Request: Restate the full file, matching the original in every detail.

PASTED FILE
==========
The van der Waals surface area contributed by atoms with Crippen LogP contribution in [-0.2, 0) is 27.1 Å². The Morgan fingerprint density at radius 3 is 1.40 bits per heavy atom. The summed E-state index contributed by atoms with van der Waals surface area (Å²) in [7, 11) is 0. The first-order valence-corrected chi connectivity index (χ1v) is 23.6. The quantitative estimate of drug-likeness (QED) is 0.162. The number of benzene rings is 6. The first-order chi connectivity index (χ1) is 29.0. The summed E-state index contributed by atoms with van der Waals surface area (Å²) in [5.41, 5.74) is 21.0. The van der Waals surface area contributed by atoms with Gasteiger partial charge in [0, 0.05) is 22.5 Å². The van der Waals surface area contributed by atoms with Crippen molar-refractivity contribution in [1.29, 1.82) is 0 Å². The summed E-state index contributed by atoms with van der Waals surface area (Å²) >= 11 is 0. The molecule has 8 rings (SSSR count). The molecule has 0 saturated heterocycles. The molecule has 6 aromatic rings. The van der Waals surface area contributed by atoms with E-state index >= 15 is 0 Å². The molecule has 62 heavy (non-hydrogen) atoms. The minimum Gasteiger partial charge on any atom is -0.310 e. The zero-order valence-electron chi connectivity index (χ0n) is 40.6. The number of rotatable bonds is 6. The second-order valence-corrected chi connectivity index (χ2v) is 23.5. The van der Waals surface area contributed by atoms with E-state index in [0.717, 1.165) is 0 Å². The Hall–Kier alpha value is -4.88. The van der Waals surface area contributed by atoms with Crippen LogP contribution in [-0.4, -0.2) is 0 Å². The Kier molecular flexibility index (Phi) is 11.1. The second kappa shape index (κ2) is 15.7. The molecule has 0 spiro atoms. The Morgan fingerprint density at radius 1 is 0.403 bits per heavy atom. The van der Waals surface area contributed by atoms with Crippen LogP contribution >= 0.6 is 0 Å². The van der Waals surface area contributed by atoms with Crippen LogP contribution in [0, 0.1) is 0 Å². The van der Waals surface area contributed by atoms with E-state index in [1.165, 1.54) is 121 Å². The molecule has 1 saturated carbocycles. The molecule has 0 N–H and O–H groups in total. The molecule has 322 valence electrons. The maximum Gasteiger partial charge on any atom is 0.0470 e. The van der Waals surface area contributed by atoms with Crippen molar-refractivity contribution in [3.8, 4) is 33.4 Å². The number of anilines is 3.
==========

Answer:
The van der Waals surface area contributed by atoms with Crippen LogP contribution in [-0.2, 0) is 27.1 Å². The Morgan fingerprint density at radius 3 is 1.40 bits per heavy atom. The summed E-state index contributed by atoms with van der Waals surface area (Å²) in [7, 11) is 0. The first-order valence-corrected chi connectivity index (χ1v) is 23.6. The quantitative estimate of drug-likeness (QED) is 0.162. The number of benzene rings is 6. The first-order chi connectivity index (χ1) is 29.0. The summed E-state index contributed by atoms with van der Waals surface area (Å²) in [5.41, 5.74) is 21.0. The van der Waals surface area contributed by atoms with Gasteiger partial charge in [0, 0.05) is 22.5 Å². The van der Waals surface area contributed by atoms with Crippen molar-refractivity contribution in [1.29, 1.82) is 0 Å². The summed E-state index contributed by atoms with van der Waals surface area (Å²) >= 11 is 0. The molecule has 8 rings (SSSR count). The molecule has 0 saturated heterocycles. The molecule has 6 aromatic rings. The van der Waals surface area contributed by atoms with E-state index >= 15 is 0 Å². The molecule has 62 heavy (non-hydrogen) atoms. The minimum Gasteiger partial charge on any atom is -0.310 e. The zero-order valence-electron chi connectivity index (χ0n) is 40.6. The number of rotatable bonds is 6. The second-order valence-corrected chi connectivity index (χ2v) is 23.5. The van der Waals surface area contributed by atoms with E-state index in [0.717, 1.165) is 0 Å². The Hall–Kier alpha value is -4.88. The van der Waals surface area contributed by atoms with Crippen LogP contribution in [-0.4, -0.2) is 0 Å². The Kier molecular flexibility index (Phi) is 11.1. The second kappa shape index (κ2) is 15.7. The molecule has 0 spiro atoms. The Morgan fingerprint density at radius 1 is 0.403 bits per heavy atom. The van der Waals surface area contributed by atoms with Crippen LogP contribution >= 0.6 is 0 Å². The van der Waals surface area contributed by atoms with Crippen LogP contribution in [0, 0.1) is 0 Å². The van der Waals surface area contributed by atoms with E-state index in [1.165, 1.54) is 121 Å². The molecule has 1 saturated carbocycles. The molecule has 0 N–H and O–H groups in total. The molecule has 322 valence electrons. The maximum Gasteiger partial charge on any atom is 0.0470 e. The van der Waals surface area contributed by atoms with Crippen molar-refractivity contribution in [3.8, 4) is 33.4 Å². The number of anilines is 3.